Second, I think that you are missing a key point in your rebuttal, Jut Gory. I have no issue with what you said, but I think you missed the biggest item.

        If one wants to understand a students understanding of the material, tests are one of the worst ways to get that in some subjects, especially math. Generally speaking, a math test cannot cover understanding in the necessary depth in the time allotted. One digit misplacement (writing 314 instead of 341) or (in algebra) mistaking a t for a + or an x for a * can throw your entire assessment into the wrong direction. Homework actually provides a superior measurement tool as it can be far more intense and in depth.

        In addition, in math fields, where the training is not only in mathematical functions, but also in proper step writing and logic, practice is not helpful, it is necessary for learning. If you don’t do homework, you are faced with an impossible task of figuring out what steps of your work to write and as any good math instructor will tell you, if there is no work, the answer is wrong. Math isn’t just about 1+6=7, but about using a variety of logical thought processes to determine unknown items. There is one right answer, but if you don’t take the right steps, you just got lucky. That is also measured best through homework, not tests where luck can go a long ways towards making you seem better or worse than you are. (Ex Calvin is daydreaming about Spaceman Spiff crashing and when surprised by Mrs. Wormwood, shouts out 3. He was lucky and 7-4 was three but Spiff was making a three point landing. No logical thoughts were occurring.

  9. This, as a matter of precise guarantee – will make poverty and community collapse *worse* for the populations it hopes to help.

    By pushing off learning until the child who has been set back actually hits the work force – these individuals will not be hired for *anything* but the most menial jobs as they now have to scramble to learn what their left-wing educators did not teach them at the same time as trying to hold on to jobs they are not qualified for.

    What a despicable policy.

  10. Apparently, the “West Cook News”, while purporting to be a local newspaper, isnothing of the sort. Observers on Twitter have pointed out that staff photos on other “publications” in the LGIS network appear to have been skimmed from sports team rosters on the web.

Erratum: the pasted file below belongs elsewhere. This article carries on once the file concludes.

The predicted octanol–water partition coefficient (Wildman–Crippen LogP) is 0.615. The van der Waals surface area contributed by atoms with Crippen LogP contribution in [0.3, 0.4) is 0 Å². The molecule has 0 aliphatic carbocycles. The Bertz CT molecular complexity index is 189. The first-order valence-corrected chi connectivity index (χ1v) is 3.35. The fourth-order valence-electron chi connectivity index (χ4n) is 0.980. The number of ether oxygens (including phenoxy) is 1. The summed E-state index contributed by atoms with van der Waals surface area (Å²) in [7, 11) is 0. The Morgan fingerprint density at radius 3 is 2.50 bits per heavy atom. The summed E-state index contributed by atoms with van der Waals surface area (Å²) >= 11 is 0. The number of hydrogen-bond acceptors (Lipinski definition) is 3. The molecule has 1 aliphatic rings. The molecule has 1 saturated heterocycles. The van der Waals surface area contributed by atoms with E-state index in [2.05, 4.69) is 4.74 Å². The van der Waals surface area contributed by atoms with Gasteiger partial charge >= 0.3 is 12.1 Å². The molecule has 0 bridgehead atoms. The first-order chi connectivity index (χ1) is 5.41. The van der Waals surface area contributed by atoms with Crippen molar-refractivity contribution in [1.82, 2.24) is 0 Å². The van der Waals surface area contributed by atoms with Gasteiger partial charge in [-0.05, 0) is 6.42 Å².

• Checking…Real Clear Investigations reported this, and that is usually reliable, but West Cook News was the source. The source of the quotes about “equitable grading processes”, however, is solid.

      I’m updating the post

  11. Now just a gosh darned minute! Nobody (except me) has done the research to learn that one of the people pushing this new policy is a “Doctor”! Just like “Dr. Jill”, Laurie Firenza has a ” Doctor of Education (Ed.D.) in Educational Leadership and Administration, General” from Concordia University – Chicago. How dare we argue with her?!

    Full disclosure: This really isn’t doing anything to improve my opinion of Ed. D. degrees…

  12. How is it even possible to make something like this up? No, this has a ring of truth, and I am inclined to disbelieve the school system’s response. But hope springs eternal…

  13. It would take more thought and more time to articulate a reasonably comprehensive response to all this than I currently have at my disposal. Executive summary: from looking at the Powerpoint (which certainly appears to be authentic) linked in the article, I’d conclude the following:
    1. the district does not trust its teachers to teach, preferring instead to rely on so-called expert consultants, many of whom have likely never taught a single class.
    2. jargon sure is fun, isn’t it? The less comprehensible, the better.
    3. the article is intentionally misleading if not outright mendacious
    4. the school district is indeed well on the way to flat-out lunacy, but there are still a couple of exits along that highway before they actually get there. The likelihood that they might pull over at a rest stop or maybe stop for a burger so they’re not making decisions on an empty stomach is uncertain. (A cup of coffee to help them wake up wouldn’t go amiss, either.)